LOUISVILLE, Ky. — Louisville Metro police said Wednesday that they are investigating the death of University of Louisville cheerleader Danielle Cogswell as a suspected drug overdose.
Cogswell, 22, was found dead Monday morning in the Cardinal Towne apartment complex on the north edge of U of L's campus.
Police spokesman Dwight Mitchell issued a statement reiterating that no foul play is suspected and that no witnesses were involved, other than in reporting the death. He declined to disclose their names.
Mitchell said police are awaiting toxicology tests that may not be available for 60 to 90 days.
U of L sports information director Kenny Klein said in an email that cheerleaders are not subject to the university's drug testing policy, but that they do have access to the treatment and counseling programs offered to athletes.
University rules require drug screening of student-athletes in accordance with NCAA rules, to detect usage of banned drugs, but cheerleading is not an NCAA-sponsored sport, Christine Simatacolos, associate athletic director for student life, said in an interview.
She said that spirit team members do go through an annual orientation for new student-athletes that includes drug and alcohol education.
Asked if the university might increase prevention and education for the cheer and dance squads, she said, "We are constantly reviewing our policies to be sure we are providing the best possible support."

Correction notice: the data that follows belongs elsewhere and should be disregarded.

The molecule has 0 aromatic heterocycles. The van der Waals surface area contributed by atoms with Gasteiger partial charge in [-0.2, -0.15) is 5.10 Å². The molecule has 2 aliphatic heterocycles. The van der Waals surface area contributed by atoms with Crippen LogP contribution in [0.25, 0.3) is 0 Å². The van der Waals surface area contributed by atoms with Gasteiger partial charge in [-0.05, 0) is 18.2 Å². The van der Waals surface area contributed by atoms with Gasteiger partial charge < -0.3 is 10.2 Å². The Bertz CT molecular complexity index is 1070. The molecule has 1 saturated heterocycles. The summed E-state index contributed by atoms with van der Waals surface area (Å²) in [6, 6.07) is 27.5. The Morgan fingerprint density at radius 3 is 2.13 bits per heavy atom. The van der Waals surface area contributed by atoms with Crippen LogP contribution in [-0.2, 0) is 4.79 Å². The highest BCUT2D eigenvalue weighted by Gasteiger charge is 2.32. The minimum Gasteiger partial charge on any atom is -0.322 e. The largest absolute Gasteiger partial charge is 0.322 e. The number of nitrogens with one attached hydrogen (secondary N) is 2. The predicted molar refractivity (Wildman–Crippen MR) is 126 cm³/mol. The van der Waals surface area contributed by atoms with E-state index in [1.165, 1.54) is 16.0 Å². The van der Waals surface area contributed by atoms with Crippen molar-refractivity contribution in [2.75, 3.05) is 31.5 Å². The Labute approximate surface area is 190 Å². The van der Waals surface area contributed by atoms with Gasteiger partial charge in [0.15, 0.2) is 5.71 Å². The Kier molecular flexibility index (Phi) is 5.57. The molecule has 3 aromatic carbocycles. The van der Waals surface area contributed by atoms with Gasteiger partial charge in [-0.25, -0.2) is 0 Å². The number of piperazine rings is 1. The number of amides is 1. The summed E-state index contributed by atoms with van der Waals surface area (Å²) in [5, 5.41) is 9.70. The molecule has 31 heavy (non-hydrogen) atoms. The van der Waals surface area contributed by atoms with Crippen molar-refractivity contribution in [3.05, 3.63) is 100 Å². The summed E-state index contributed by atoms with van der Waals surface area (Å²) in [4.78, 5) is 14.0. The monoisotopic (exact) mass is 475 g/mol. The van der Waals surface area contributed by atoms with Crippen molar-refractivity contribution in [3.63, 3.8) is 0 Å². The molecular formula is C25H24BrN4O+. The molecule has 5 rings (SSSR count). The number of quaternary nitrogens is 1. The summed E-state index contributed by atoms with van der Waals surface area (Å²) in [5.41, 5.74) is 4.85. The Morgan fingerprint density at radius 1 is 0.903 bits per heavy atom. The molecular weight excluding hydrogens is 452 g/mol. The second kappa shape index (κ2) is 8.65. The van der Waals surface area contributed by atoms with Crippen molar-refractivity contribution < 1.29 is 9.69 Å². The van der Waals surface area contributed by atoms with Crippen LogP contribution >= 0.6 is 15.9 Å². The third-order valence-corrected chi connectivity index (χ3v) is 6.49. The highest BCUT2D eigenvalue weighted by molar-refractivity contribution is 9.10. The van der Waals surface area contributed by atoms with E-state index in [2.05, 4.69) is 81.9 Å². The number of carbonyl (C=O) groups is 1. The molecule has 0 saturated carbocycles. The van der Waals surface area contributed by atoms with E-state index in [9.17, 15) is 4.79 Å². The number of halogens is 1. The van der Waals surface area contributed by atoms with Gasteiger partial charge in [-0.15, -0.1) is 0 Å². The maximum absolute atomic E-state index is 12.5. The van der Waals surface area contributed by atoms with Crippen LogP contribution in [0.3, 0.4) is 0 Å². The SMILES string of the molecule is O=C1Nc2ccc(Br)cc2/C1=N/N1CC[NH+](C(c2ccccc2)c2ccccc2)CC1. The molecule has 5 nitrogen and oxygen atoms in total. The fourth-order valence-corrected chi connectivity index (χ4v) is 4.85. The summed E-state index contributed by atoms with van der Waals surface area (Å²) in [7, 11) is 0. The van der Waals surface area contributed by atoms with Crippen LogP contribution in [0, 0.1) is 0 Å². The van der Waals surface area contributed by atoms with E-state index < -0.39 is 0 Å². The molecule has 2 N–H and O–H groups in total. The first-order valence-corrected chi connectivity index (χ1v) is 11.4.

At University of Kentucky, cheerleaders are subject to random drug testing, according to a policy posted on a university website that says "any positive drug tests shall result in removal from the squad" and that anyone who uses illegal drugs should not try out for the squad.
Simatacolos says some cheerleaders remain on U of L's campus during the summer, including those who help run cheerleading camps, but she said she didn't know if Cogswell was participating in those.
Cogswell, who was from a Seattle suburb of Sammamish, joined U of L's program last year as a transfer from Arizona State. Spirit coach Todd Sharp described her as an elite gymnast "in the upper echelon of our program."
She was on a cheerleading squad in Sammamish that won the Washington state championship in 2009, the year before she graduated from high school.
U of L referred questions about her death, including where her body was found and who reported her death, to police, who also declined to comment other than saying her death is being investigated as an overdose.
The university and police have specifically declined to comment on reports that her body was found in a football player's room.
Sheila Noone, a spokeswoman for the National Cheerleader Association in Memphis, said the organization was saddened to hear about Cogswell's death. She said the organization doesn't regulate cheerleaders and has no policies on drug testing for cheerleading squads.